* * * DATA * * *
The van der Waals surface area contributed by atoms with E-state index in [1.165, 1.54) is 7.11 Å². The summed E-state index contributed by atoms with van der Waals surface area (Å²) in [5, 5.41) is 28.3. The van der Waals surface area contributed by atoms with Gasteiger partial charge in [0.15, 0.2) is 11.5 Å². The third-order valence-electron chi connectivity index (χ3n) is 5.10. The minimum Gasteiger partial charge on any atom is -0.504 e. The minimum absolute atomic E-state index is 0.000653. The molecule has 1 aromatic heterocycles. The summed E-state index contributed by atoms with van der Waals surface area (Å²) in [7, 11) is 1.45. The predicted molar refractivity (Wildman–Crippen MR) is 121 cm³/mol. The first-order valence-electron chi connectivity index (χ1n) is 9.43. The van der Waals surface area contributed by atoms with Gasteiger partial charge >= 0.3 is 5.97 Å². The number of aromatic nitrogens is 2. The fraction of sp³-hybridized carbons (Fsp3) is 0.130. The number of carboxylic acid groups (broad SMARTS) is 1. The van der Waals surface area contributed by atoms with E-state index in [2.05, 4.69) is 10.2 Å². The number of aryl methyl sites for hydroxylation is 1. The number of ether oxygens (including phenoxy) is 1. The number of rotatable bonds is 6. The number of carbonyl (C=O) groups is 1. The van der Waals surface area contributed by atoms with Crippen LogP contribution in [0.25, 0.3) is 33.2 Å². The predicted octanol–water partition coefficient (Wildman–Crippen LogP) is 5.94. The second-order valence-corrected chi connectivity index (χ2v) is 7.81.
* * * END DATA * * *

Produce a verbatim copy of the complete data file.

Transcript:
The van der Waals surface area contributed by atoms with E-state index in [1.165, 1.54) is 7.11 Å². The summed E-state index contributed by atoms with van der Waals surface area (Å²) in [5, 5.41) is 28.3. The van der Waals surface area contributed by atoms with Gasteiger partial charge in [0.15, 0.2) is 11.5 Å². The third-order valence-electron chi connectivity index (χ3n) is 5.10. The minimum Gasteiger partial charge on any atom is -0.504 e. The minimum absolute atomic E-state index is 0.000653. The molecule has 1 aromatic heterocycles. The summed E-state index contributed by atoms with van der Waals surface area (Å²) in [7, 11) is 1.45. The predicted molar refractivity (Wildman–Crippen MR) is 121 cm³/mol. The first-order valence-electron chi connectivity index (χ1n) is 9.43. The van der Waals surface area contributed by atoms with Gasteiger partial charge >= 0.3 is 5.97 Å². The number of aromatic nitrogens is 2. The fraction of sp³-hybridized carbons (Fsp3) is 0.130. The number of carboxylic acid groups (broad SMARTS) is 1. The van der Waals surface area contributed by atoms with E-state index in [2.05, 4.69) is 10.2 Å². The number of aryl methyl sites for hydroxylation is 1. The number of ether oxygens (including phenoxy) is 1. The number of rotatable bonds is 6. The number of carbonyl (C=O) groups is 1. The van der Waals surface area contributed by atoms with Crippen LogP contribution in [0.25, 0.3) is 33.2 Å². The predicted octanol–water partition coefficient (Wildman–Crippen LogP) is 5.94. The second-order valence-corrected chi connectivity index (χ2v) is 7.81.